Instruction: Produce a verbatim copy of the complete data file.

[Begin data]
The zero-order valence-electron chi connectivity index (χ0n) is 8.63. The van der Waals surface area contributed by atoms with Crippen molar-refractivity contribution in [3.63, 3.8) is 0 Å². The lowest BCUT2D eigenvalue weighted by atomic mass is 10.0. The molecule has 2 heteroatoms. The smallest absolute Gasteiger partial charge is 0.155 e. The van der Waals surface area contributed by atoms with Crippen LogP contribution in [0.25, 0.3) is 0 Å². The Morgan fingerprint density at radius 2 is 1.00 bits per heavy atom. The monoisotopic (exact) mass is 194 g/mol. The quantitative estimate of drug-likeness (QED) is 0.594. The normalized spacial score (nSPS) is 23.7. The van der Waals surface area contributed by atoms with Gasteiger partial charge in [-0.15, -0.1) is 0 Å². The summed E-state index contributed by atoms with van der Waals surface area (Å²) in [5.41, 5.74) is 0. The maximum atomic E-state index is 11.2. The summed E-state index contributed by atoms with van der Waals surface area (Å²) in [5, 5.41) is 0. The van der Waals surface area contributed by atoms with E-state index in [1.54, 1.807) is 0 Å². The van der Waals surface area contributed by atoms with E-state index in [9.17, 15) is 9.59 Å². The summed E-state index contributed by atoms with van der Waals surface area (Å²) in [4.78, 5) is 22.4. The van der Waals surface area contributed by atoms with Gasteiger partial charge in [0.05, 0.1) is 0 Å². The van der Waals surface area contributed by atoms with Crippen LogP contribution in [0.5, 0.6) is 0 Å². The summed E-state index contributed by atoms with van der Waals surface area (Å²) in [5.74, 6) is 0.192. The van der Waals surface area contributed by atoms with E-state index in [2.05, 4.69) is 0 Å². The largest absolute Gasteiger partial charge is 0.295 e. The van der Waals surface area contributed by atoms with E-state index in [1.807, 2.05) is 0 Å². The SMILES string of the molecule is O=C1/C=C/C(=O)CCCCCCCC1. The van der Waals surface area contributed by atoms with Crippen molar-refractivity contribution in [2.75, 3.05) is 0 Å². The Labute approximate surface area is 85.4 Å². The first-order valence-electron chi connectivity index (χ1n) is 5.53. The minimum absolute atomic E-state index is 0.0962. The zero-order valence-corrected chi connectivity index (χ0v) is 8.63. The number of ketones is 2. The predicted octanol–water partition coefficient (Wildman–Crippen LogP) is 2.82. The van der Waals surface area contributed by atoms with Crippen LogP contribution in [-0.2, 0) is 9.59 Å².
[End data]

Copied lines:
The zero-order valence-electron chi connectivity index (χ0n) is 8.63. The van der Waals surface area contributed by atoms with Crippen molar-refractivity contribution in [3.63, 3.8) is 0 Å². The lowest BCUT2D eigenvalue weighted by atomic mass is 10.0. The molecule has 2 heteroatoms. The smallest absolute Gasteiger partial charge is 0.155 e. The van der Waals surface area contributed by atoms with Crippen LogP contribution in [0.25, 0.3) is 0 Å². The Morgan fingerprint density at radius 2 is 1.00 bits per heavy atom. The monoisotopic (exact) mass is 194 g/mol. The quantitative estimate of drug-likeness (QED) is 0.594. The normalized spacial score (nSPS) is 23.7. The van der Waals surface area contributed by atoms with Gasteiger partial charge in [-0.15, -0.1) is 0 Å². The summed E-state index contributed by atoms with van der Waals surface area (Å²) in [5.41, 5.74) is 0. The maximum atomic E-state index is 11.2. The summed E-state index contributed by atoms with van der Waals surface area (Å²) in [5, 5.41) is 0. The van der Waals surface area contributed by atoms with E-state index in [1.54, 1.807) is 0 Å². The van der Waals surface area contributed by atoms with E-state index in [9.17, 15) is 9.59 Å². The summed E-state index contributed by atoms with van der Waals surface area (Å²) in [4.78, 5) is 22.4. The van der Waals surface area contributed by atoms with Gasteiger partial charge in [0.05, 0.1) is 0 Å². The van der Waals surface area contributed by atoms with Crippen LogP contribution in [0.5, 0.6) is 0 Å². The summed E-state index contributed by atoms with van der Waals surface area (Å²) in [5.74, 6) is 0.192. The van der Waals surface area contributed by atoms with E-state index in [2.05, 4.69) is 0 Å². The largest absolute Gasteiger partial charge is 0.295 e. The van der Waals surface area contributed by atoms with E-state index in [1.807, 2.05) is 0 Å². The SMILES string of the molecule is O=C1/C=C/C(=O)CCCCCCCC1. The van der Waals surface area contributed by atoms with Crippen molar-refractivity contribution in [2.75, 3.05) is 0 Å². The Labute approximate surface area is 85.4 Å². The first-order valence-electron chi connectivity index (χ1n) is 5.53. The minimum absolute atomic E-state index is 0.0962. The zero-order valence-corrected chi connectivity index (χ0v) is 8.63. The number of ketones is 2. The predicted octanol–water partition coefficient (Wildman–Crippen LogP) is 2.82. The van der Waals surface area contributed by atoms with Crippen LogP contribution in [-0.2, 0) is 9.59 Å².